At another party held the night before the funeral of Queen Elizabeth II’s husband, Prince Philip, revelers in the garden smashed a swing belonging to Johnson’s infant son, Wilf, and partied until 4 a.m.

The report includes emails and WhatsApp messages that suggest staff members knew they were breaking the rules. Changed an invitation from “Wine and Cheese Night” to “Wine and Cheese New Years Gathering”. On another occasion, a staff member warned that journalists would be in the building for a press conference and that people should avoid “walking around waving wine bottles.”

In measured civil service language, Gray criticized the behavior of those involved. He said there were “multiple examples of disrespect and mistreatment of security and cleaning staff,” calling it “unacceptable.”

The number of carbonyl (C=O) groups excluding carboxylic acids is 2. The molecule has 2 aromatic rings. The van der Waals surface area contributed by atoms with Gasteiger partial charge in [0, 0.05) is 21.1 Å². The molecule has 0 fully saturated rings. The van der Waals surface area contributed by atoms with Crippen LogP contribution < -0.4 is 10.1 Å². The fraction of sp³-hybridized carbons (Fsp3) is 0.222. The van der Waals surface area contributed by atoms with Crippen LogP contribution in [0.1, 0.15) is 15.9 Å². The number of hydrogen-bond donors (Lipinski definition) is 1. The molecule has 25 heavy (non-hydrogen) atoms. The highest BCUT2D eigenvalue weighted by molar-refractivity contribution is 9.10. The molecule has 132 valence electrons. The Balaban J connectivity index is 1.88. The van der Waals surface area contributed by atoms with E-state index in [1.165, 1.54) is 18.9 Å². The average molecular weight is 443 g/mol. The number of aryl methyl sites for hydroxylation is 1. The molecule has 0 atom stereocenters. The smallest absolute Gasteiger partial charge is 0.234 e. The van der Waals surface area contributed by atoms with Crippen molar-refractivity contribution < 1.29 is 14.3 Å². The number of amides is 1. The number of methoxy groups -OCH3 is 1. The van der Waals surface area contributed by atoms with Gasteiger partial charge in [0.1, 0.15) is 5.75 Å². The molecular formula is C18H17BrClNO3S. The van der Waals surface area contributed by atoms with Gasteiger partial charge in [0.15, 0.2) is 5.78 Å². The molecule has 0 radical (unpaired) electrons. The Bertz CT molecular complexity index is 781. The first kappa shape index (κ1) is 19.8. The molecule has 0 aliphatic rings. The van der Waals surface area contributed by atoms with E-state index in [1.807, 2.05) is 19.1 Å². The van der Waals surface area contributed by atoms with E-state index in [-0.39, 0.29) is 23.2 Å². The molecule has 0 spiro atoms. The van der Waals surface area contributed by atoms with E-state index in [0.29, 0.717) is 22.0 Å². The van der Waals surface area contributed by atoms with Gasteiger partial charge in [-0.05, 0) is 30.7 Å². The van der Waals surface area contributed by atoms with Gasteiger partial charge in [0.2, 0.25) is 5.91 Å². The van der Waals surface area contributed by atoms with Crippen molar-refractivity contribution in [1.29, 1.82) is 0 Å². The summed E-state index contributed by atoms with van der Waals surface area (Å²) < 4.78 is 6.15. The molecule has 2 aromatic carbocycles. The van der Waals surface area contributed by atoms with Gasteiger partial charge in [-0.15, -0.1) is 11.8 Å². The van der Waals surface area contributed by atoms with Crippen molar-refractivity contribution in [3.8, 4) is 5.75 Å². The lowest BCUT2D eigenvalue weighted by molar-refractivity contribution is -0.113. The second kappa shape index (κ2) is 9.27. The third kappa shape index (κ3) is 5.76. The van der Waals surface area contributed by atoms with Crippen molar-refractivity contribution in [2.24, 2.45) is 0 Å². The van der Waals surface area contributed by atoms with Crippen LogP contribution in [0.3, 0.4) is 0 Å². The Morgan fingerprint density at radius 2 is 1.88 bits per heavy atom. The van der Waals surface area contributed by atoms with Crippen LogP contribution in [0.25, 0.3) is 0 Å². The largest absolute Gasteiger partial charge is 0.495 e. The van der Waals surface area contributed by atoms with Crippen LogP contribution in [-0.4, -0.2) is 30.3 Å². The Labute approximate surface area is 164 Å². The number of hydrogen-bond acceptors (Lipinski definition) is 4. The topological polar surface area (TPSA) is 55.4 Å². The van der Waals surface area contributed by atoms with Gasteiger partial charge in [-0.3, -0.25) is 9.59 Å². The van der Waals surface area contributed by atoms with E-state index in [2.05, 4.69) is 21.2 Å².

“Many will be appalled that behavior of this kind has taken place on this scale at the heart of government,” Gray wrote. “The public has a right to expect the highest standards of behavior in those places and clearly what happened fell far short of this.”

Johnson has clung to power despite the scandal, in part because Russia’s invasion of Ukraine has diverted public and political attention. Some conservatives argue that it would be rash to oust Johnson now, regardless of his shortcomings.

The Conservatives have also tried to brush off the criticism by pointing out that Labor Starmer is also facing a police investigation for having a takeaway beer and curry with colleagues in April 2021. He insists the meal was part of a work day and did not breach the rules, but said he will resign if fined by police.